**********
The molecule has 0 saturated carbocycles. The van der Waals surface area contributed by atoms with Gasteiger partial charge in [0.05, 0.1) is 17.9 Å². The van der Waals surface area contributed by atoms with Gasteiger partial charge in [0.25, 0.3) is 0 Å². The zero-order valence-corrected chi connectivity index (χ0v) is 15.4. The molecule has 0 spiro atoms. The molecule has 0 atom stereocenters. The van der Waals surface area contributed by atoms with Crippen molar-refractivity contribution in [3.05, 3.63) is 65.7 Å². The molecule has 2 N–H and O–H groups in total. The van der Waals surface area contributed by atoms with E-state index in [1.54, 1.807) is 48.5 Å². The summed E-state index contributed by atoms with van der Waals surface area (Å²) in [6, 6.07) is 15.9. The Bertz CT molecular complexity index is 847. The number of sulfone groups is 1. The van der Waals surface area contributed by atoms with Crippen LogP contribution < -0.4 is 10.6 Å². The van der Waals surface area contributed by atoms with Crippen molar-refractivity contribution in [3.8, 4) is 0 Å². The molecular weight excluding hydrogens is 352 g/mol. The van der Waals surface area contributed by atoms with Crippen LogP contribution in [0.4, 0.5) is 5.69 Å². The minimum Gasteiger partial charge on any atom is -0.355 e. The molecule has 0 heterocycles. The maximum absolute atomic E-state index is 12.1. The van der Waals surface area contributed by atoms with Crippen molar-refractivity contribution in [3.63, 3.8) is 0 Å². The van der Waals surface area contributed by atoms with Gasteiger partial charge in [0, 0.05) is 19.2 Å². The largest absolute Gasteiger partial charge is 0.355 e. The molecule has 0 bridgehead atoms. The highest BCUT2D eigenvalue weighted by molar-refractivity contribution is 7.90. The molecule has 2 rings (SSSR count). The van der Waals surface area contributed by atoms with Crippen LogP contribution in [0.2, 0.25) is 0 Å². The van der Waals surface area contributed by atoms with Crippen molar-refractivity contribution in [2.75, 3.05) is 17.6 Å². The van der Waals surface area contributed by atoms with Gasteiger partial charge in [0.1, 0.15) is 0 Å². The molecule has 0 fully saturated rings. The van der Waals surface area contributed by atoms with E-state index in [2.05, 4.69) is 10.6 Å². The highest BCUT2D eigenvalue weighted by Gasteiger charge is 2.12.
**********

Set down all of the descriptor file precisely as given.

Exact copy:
The molecule has 0 saturated carbocycles. The van der Waals surface area contributed by atoms with Gasteiger partial charge in [0.05, 0.1) is 17.9 Å². The van der Waals surface area contributed by atoms with Gasteiger partial charge in [0.25, 0.3) is 0 Å². The zero-order valence-corrected chi connectivity index (χ0v) is 15.4. The molecule has 0 spiro atoms. The molecule has 0 atom stereocenters. The van der Waals surface area contributed by atoms with Crippen molar-refractivity contribution in [3.05, 3.63) is 65.7 Å². The molecule has 2 N–H and O–H groups in total. The van der Waals surface area contributed by atoms with E-state index in [1.54, 1.807) is 48.5 Å². The summed E-state index contributed by atoms with van der Waals surface area (Å²) in [6, 6.07) is 15.9. The Bertz CT molecular complexity index is 847. The number of sulfone groups is 1. The van der Waals surface area contributed by atoms with Crippen LogP contribution < -0.4 is 10.6 Å². The van der Waals surface area contributed by atoms with Crippen molar-refractivity contribution in [3.8, 4) is 0 Å². The molecular weight excluding hydrogens is 352 g/mol. The van der Waals surface area contributed by atoms with Crippen LogP contribution in [0.4, 0.5) is 5.69 Å². The minimum Gasteiger partial charge on any atom is -0.355 e. The molecule has 0 heterocycles. The maximum absolute atomic E-state index is 12.1. The van der Waals surface area contributed by atoms with Crippen molar-refractivity contribution in [3.63, 3.8) is 0 Å². The van der Waals surface area contributed by atoms with Gasteiger partial charge in [0, 0.05) is 19.2 Å². The largest absolute Gasteiger partial charge is 0.355 e. The molecule has 0 bridgehead atoms. The highest BCUT2D eigenvalue weighted by molar-refractivity contribution is 7.90. The molecule has 2 rings (SSSR count). The van der Waals surface area contributed by atoms with Crippen LogP contribution in [0.2, 0.25) is 0 Å². The van der Waals surface area contributed by atoms with Crippen molar-refractivity contribution in [2.75, 3.05) is 17.6 Å². The van der Waals surface area contributed by atoms with Gasteiger partial charge in [0.1, 0.15) is 0 Å². The molecule has 0 fully saturated rings. The van der Waals surface area contributed by atoms with E-state index in [2.05, 4.69) is 10.6 Å². The highest BCUT2D eigenvalue weighted by Gasteiger charge is 2.12.